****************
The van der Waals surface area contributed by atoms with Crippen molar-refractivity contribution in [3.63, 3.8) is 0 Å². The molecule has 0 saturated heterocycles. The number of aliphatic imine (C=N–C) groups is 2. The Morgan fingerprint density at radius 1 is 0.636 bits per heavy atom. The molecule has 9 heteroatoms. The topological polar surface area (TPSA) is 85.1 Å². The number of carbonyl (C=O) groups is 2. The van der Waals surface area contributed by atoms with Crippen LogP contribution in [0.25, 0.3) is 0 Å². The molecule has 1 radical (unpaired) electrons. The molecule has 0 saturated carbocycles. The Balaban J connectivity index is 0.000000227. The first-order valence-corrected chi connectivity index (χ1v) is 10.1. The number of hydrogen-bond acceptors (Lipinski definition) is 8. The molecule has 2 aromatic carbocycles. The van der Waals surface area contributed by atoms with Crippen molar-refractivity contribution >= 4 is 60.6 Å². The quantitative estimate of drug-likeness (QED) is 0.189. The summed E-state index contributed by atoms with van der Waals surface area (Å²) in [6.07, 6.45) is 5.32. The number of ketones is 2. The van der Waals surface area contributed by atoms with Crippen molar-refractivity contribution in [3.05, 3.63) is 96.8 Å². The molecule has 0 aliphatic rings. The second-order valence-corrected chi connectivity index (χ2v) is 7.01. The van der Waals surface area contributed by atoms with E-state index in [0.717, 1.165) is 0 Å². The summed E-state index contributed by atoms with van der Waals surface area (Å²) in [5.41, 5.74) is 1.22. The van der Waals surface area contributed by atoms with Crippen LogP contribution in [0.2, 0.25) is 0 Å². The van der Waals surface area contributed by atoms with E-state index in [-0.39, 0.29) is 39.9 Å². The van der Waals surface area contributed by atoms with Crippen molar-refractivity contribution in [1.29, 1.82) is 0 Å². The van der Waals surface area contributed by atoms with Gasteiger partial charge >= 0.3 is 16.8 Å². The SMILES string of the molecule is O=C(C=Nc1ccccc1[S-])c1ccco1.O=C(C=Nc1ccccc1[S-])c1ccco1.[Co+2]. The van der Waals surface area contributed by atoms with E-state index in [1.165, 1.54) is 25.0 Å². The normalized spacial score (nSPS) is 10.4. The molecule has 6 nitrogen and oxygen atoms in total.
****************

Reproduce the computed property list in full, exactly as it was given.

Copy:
The van der Waals surface area contributed by atoms with Crippen molar-refractivity contribution in [3.63, 3.8) is 0 Å². The molecule has 0 saturated heterocycles. The number of aliphatic imine (C=N–C) groups is 2. The Morgan fingerprint density at radius 1 is 0.636 bits per heavy atom. The molecule has 9 heteroatoms. The topological polar surface area (TPSA) is 85.1 Å². The number of carbonyl (C=O) groups is 2. The van der Waals surface area contributed by atoms with Crippen LogP contribution in [0.25, 0.3) is 0 Å². The molecule has 1 radical (unpaired) electrons. The molecule has 0 saturated carbocycles. The Balaban J connectivity index is 0.000000227. The first-order valence-corrected chi connectivity index (χ1v) is 10.1. The number of hydrogen-bond acceptors (Lipinski definition) is 8. The molecule has 2 aromatic carbocycles. The van der Waals surface area contributed by atoms with Crippen molar-refractivity contribution >= 4 is 60.6 Å². The quantitative estimate of drug-likeness (QED) is 0.189. The summed E-state index contributed by atoms with van der Waals surface area (Å²) in [6.07, 6.45) is 5.32. The number of ketones is 2. The van der Waals surface area contributed by atoms with Crippen molar-refractivity contribution in [3.05, 3.63) is 96.8 Å². The molecule has 0 aliphatic rings. The second-order valence-corrected chi connectivity index (χ2v) is 7.01. The van der Waals surface area contributed by atoms with E-state index in [0.717, 1.165) is 0 Å². The summed E-state index contributed by atoms with van der Waals surface area (Å²) in [5.41, 5.74) is 1.22. The van der Waals surface area contributed by atoms with Crippen LogP contribution in [0.2, 0.25) is 0 Å². The van der Waals surface area contributed by atoms with E-state index in [-0.39, 0.29) is 39.9 Å². The van der Waals surface area contributed by atoms with Crippen molar-refractivity contribution in [1.29, 1.82) is 0 Å². The van der Waals surface area contributed by atoms with Gasteiger partial charge >= 0.3 is 16.8 Å². The SMILES string of the molecule is O=C(C=Nc1ccccc1[S-])c1ccco1.O=C(C=Nc1ccccc1[S-])c1ccco1.[Co+2]. The van der Waals surface area contributed by atoms with E-state index in [1.165, 1.54) is 25.0 Å². The normalized spacial score (nSPS) is 10.4. The molecule has 6 nitrogen and oxygen atoms in total.